The image of the Black Nazarene, which has been venerated by Filipino devotees for centuries, is making a tour in the Philippine capital and nearby provinces ahead of its “feast” on January 9.
At the Manila Cathedral on January 3, Monsignor Hernando Coronel said it was “a privilege” that the Black Nazarene was able to visit “the mother of all churches in the Philippines.”
The priest who serves as rector of the Basilica of the Black Nazarene in Manila’s Quiapo district said he personally requested the visit of the image to the cathedral.
“When the lockdown was starting, and even until now, among the districts in Manila that recorded no deaths is Intramuros,” said the priest.
The monsignor said it was a “miracle” that people should be thankful for.
Intramuros is the old-walled city of Manila that was destroyed during the Second World War.
“May we have a heart that is amazed, thankful, and attracted to the miracles shown by the Black Nazarene,” said Monsignor Coronel.
The “pilgrimage” of the image of the Black Nazarene is one of the activities this year to mark the anniversary of the “traslacion,” or “transfer” of the image from a church in the old Manila to the church in Quiapo district in 1787.
The traditional religious procession that attracts millions of people every year and usually lasts up to 20 hours has been canceled this year due to the pandemic.
The “traslacion,” which most Filipinos dubbed as the “feast” of the Black Nazarene, is one of the biggest religious celebrations in the country with an estimated 10 million devotees flocking to Manila every year.
The “pilgrimage” of the image in lieu of the religious procession will bring the Black Nazarene to nearby provinces before going back to the church in Quiapo on January 9.
Guilmer Tulliao, 26, a worker at the Manila Cathedral and a devotee of the Black Nazarene, said he was “happy and sad” about the cancellation of the “traslacion.”
He said that for years he would climb the carriage carrying the image during the procession to help devotees touch or wipe the face of the Nazarene.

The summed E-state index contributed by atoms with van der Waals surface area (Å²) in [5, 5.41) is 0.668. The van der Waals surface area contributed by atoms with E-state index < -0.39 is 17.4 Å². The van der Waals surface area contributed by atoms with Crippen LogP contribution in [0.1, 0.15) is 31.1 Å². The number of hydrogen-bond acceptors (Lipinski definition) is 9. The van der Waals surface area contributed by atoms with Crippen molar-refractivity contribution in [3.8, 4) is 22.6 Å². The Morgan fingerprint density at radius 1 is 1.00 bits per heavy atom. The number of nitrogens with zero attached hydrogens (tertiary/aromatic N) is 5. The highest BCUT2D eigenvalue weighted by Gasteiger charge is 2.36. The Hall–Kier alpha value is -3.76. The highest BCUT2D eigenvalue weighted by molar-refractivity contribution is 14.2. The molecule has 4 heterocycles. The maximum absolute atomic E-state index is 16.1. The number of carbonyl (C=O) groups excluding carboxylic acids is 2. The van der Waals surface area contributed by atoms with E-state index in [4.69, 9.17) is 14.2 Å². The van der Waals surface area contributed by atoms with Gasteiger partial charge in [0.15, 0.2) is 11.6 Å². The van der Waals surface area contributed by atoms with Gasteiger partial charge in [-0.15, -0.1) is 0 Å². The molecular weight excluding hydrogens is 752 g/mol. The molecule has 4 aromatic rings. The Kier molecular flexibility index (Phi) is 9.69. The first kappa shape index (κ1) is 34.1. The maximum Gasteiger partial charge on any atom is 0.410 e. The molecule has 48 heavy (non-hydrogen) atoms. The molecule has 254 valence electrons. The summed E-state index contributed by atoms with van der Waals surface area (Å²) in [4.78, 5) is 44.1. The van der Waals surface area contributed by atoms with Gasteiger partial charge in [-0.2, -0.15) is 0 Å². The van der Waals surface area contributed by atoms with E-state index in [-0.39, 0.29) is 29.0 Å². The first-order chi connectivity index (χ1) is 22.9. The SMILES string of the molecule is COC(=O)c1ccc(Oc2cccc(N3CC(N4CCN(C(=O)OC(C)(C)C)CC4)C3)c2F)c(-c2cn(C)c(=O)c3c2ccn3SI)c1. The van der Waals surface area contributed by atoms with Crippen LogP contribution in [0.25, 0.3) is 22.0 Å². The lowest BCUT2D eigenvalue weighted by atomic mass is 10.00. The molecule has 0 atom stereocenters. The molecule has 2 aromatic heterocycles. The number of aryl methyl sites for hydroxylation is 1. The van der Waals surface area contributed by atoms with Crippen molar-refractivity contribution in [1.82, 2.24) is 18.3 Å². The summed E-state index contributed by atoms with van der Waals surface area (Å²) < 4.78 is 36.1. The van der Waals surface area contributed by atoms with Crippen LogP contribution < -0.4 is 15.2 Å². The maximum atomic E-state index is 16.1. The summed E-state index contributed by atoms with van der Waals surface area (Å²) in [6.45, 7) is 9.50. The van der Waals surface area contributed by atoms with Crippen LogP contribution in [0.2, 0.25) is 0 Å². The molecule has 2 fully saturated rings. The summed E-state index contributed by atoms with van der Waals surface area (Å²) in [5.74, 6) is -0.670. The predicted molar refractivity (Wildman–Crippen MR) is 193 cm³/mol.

“This year, something seems lacking,” he said. He said, however, that it was only this year, during the visit of the image to the cathedral, that he was able to see and touch the image’s face.
“It’s always the cross that I see,” said Tulliao.
Manolito Zapanta, 55, another devotee who usually serves as a marshal during the “traslacion,” said he is “disappointed” by the cancellation of the traditional procession.
“It is sad that we can’t share His suffering, His sacrifice for us,” he said. But said the pandemic also reminded him that his devotion is beyond the colorful celebration.
“To even just look at the Black Nazarene and be able to pray to Him is enough for now,” he said. “I know He will understand.”
Zapanta became a devotee of the Nazarene when his wife was confined in a hospital for five days 15 years ago.
“I prayed hard to the Black Nazarene to save my wife,” he said. “Since then, there’s no prayer He did not hear.”
The image of the Black Nazarene was supposedly made by a Mexican sculptor and was brought to Manila via a galleon from Acapulco, Mexico, on May 31, 1606.
Traditional accounts attribute the color of the image to votive candles burning before the image, although the most famous story is that it was charred by a fire on the galleon that brought it from Mexico.
The image was first enshrined in the Church of San Juan Bautista of the Augustinian Recollects in Bagumbayan in Manila until it was demolished in 1644.
In 1608, the image was transferred to the church of San Nicolas de Tolentino (popularly known as the “Recoletos Church”) inside Intramuros.
It was enshrined in the high altar until both the church and the image perished as a result of the bombardment and the flames of Manila during its liberation in 1945.
On Jan. 9, 1787, the Augustinian Recollects donated a copy of the image to the church in Quiapo. It started the tradition of the “traslacion,” or “transfer” of the image from the church of San Nicolas de Tolentino to Quiapo.
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